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By Jason Michael
So last week we all had a wee bit of a rammy, and the unionists were beside themselves with glee. That was last week. This is this week. Let’s at least see in it that we still feel passionately about what we are doing.
It hasn’t been an easy week for independentista bloggers in Scotland, and it most certainly hasn’t been easy for our readers. I have been as much a part of that difficulty as anyone else and for that I am deeply sorry. We are part of a movement that has grown up through real stress and adversity. People the length and breadth of the country have given the project of independence their hearts and souls; their all. Watching on as the bloggers and writers, who effectively became the barricade against the relentless onslaught of Britain’s media machine, tore strips out of one another over the past few days must have been soul destroying. As always, Paul Kavanagh has said it best:
It’s the fault of those of us who tweet, who write, who blog, who run national groups, who manage the “new media”. We’re the ones who’re letting Scotland down. We’re letting ourselves down. We’ve turned into passengers on a sinking ship who’re arguing about the music the band is playing instead of organising the life-boats.
As one of those writers it is difficult to assess my importance in the movement. Both this, my personal blog, and the Butterfly Rebellion which I edit are minnows in comparison to the likes of Wings Over Scotland, Wee Ginger Dug, and the rest, but I have played my part in the recent strife. Yes, anger and frustration got the better of me and I was more than willing to throw in my tuppence worth when it came to what I perceived – and to a great extent still do – as a threat to the integrity of the movement. Maybe there were better ways to have gone about that, and I won’t be so arrogant so as not to take on board the criticism that came my way as a result of this storm on social media.
IndyRef was the first time in my life I heard Scottish voices speaking without them being caricatured or subtly demeaned for not being BBC enough. I doubt it was only me, but I have absorbed a sense of shame about my Scottishness. There was always an undertone of social, political, and cultural inferiority in how I understood myself as a Scot and Scotland at the table of true Britishness. This is, as I have since learned, how colonialism works and operates. We accept the superiority of the master, internalise it, and so attempt to become human in the image of the master – always, as it is designed to be, an impossible task.
What we did together during IndyRef began the process of breaking my own internal shackles. Strong Scots voices became music to my ears. We, I discovered, were people of worth who had a voice worth listening to. All the while, however, I was aware of a few missing notes in the tune. The beautiful Scottish voices I was hearing and reading were all of a type. They were educated and middle class. They had an air of privilege and perhaps entitlement about them. Now this is not envious class hatred. I dealt with that some time ago. I loved these voices. I loved what they were saying and doing. I love them still, and God only knows the gratitude I have for them.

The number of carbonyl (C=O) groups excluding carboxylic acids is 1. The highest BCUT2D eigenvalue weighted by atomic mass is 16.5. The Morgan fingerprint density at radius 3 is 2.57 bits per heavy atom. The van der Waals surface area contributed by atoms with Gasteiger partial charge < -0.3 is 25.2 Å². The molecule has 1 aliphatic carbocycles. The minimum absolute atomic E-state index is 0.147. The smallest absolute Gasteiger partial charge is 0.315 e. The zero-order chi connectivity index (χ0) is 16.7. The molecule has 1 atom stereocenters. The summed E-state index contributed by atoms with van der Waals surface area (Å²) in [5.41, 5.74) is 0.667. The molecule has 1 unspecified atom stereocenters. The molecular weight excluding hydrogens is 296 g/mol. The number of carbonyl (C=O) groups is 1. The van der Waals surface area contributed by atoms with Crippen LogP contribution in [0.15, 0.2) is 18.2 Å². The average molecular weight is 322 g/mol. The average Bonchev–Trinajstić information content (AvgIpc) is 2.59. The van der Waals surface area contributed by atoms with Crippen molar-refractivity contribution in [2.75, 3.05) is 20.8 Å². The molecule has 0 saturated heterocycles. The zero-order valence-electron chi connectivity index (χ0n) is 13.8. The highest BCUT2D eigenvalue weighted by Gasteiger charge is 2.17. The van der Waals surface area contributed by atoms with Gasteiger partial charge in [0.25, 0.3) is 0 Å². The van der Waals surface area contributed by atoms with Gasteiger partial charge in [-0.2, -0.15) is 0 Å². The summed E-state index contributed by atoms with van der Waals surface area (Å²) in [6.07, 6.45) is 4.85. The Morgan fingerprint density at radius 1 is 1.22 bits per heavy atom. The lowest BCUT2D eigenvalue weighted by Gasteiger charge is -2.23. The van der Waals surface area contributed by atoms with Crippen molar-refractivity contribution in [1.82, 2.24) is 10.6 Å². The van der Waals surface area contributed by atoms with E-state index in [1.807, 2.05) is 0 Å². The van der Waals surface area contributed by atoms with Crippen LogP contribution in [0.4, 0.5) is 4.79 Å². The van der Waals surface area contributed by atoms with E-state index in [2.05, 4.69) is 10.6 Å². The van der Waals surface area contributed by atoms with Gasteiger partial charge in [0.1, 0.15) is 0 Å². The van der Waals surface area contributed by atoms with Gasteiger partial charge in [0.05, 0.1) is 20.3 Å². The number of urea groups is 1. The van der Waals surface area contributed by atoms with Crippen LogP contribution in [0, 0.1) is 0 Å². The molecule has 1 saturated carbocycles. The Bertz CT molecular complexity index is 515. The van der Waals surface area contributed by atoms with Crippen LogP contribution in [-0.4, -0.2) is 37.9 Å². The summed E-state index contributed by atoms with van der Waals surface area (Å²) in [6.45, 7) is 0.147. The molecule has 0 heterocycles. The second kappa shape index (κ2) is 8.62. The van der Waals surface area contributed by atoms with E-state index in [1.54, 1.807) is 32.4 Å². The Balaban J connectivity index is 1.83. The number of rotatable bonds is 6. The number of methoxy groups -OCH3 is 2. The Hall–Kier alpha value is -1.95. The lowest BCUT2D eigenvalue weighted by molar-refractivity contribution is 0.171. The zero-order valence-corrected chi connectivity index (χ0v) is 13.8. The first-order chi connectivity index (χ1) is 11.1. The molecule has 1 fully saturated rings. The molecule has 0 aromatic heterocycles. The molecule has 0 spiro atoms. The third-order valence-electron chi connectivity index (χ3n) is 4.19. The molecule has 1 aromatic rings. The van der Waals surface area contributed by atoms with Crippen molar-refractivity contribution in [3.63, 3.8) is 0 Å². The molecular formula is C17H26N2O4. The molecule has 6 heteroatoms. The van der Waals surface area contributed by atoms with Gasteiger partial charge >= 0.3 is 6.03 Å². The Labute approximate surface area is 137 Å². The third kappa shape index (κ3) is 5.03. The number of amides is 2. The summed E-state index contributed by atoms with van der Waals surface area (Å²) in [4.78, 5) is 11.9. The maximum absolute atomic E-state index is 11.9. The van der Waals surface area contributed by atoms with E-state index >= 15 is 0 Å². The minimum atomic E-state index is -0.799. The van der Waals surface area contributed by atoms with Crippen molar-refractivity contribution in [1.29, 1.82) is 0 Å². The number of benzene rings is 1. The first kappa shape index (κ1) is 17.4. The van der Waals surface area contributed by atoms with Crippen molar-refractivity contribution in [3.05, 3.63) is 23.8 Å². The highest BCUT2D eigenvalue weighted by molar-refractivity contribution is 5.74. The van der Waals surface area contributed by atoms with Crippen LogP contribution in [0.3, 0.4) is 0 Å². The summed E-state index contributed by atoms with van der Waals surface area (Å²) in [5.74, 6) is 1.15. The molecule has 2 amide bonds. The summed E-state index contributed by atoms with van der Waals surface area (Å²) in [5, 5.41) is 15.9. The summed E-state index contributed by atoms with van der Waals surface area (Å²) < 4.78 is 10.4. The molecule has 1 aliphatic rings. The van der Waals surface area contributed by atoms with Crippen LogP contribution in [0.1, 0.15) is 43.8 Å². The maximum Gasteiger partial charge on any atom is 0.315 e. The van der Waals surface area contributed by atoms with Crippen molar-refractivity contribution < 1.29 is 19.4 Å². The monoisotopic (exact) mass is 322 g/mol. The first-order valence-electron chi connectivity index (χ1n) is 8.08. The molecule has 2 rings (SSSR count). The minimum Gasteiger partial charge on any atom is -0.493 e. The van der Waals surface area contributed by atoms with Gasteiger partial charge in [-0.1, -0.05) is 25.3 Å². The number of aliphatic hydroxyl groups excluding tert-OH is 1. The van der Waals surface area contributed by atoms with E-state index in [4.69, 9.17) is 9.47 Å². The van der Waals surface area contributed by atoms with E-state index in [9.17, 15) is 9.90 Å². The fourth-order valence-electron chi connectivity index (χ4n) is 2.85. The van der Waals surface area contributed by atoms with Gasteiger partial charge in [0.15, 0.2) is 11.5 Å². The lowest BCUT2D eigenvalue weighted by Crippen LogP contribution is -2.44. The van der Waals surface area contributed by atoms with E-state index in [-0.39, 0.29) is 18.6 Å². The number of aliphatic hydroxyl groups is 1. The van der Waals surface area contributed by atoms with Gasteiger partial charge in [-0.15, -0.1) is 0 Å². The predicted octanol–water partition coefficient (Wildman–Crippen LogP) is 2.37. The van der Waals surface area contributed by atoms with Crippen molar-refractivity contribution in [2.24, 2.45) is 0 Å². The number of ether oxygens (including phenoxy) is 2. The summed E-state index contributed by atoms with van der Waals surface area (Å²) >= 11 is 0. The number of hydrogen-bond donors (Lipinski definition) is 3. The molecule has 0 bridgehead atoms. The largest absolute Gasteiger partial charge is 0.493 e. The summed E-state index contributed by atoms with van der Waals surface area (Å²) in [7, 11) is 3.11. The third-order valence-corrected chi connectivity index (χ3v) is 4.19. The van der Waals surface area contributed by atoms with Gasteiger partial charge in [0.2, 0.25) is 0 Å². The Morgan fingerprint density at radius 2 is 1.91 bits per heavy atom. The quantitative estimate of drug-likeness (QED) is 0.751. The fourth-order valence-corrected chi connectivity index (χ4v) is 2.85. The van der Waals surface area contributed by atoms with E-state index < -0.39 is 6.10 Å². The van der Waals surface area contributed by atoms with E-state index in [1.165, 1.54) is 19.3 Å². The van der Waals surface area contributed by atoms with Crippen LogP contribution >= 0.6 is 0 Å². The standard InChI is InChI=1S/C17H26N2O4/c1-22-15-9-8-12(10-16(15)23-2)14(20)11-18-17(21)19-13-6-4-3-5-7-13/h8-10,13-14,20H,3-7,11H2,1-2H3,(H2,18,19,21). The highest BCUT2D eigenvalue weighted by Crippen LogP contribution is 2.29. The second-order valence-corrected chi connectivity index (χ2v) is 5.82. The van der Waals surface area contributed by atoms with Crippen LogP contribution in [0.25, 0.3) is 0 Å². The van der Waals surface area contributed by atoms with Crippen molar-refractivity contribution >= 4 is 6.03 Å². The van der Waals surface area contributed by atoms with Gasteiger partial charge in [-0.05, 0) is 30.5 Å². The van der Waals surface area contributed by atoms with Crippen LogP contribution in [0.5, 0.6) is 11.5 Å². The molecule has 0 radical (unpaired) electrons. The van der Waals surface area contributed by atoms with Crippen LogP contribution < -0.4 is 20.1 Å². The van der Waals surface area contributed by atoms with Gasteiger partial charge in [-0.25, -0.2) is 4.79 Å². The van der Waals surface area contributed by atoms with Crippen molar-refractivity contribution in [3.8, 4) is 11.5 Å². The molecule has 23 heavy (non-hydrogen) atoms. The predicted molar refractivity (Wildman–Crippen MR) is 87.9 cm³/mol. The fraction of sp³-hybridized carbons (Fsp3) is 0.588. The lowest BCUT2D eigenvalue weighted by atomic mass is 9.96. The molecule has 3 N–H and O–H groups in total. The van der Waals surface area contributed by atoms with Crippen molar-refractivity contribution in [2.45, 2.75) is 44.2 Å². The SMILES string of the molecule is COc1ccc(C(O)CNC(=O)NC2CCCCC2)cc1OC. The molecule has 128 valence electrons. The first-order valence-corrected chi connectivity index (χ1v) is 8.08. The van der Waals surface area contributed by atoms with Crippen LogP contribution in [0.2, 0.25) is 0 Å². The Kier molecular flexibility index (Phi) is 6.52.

All the same my Scottish voice – a working class Scottish voice – seemed to be missing. This, more than anything else, moved me to begin writing. From the very beginning I knew that we could only win Scotland back from the grip of Westminster together. We had to overcome or at least suspend all our other differences; they had to become subservient to the struggle for independence.
What I saw when one of our blogs launched an open assault on another last week was the violation of this unspoken rule. One particularly well-funded and well-polished, media savvy group – all code for middle class of course – unleashed its fury and frustration on a blog with massive working class appeal. Like nationalism, class antagonism is a truly powerful social force, and one which I believe has the power to wreck our collective effort if left unchecked.
Independence, as I have always made clear, is the single most important objective of this movement. That is, after all, why we call ourselves the “Scottish independence movement.” It is so important that I will argue that it must take priority over all other social and political concerns – and the reason for this: Without it we will have no rights save those granted and easily taken by London. It was with this in mind that I and a number of others opened full salvo. Perhaps it could have been done better. It is done now and it is over.
Is there anything we can take from this? I believe so. It isn’t the case that we have succumbed to terminal infighting. No, we had a spat. But what I take from this is the realisation that we’re all pretty damn passionate about what we are doing. I will not stand idly by while anyone – “foreign or domestic” – undermines and weakens the vehicle that is taking us to independence. This movement is the lifeboat Paul Kavanagh wrote about, and it was, however upsetting, also encouraging to see people fighting to protect it. It is worth fighting for, but, with all last week’s business thankfully behind us, it is time to refocus that fighting spirit – that esprit de corps – back on the real enemy.
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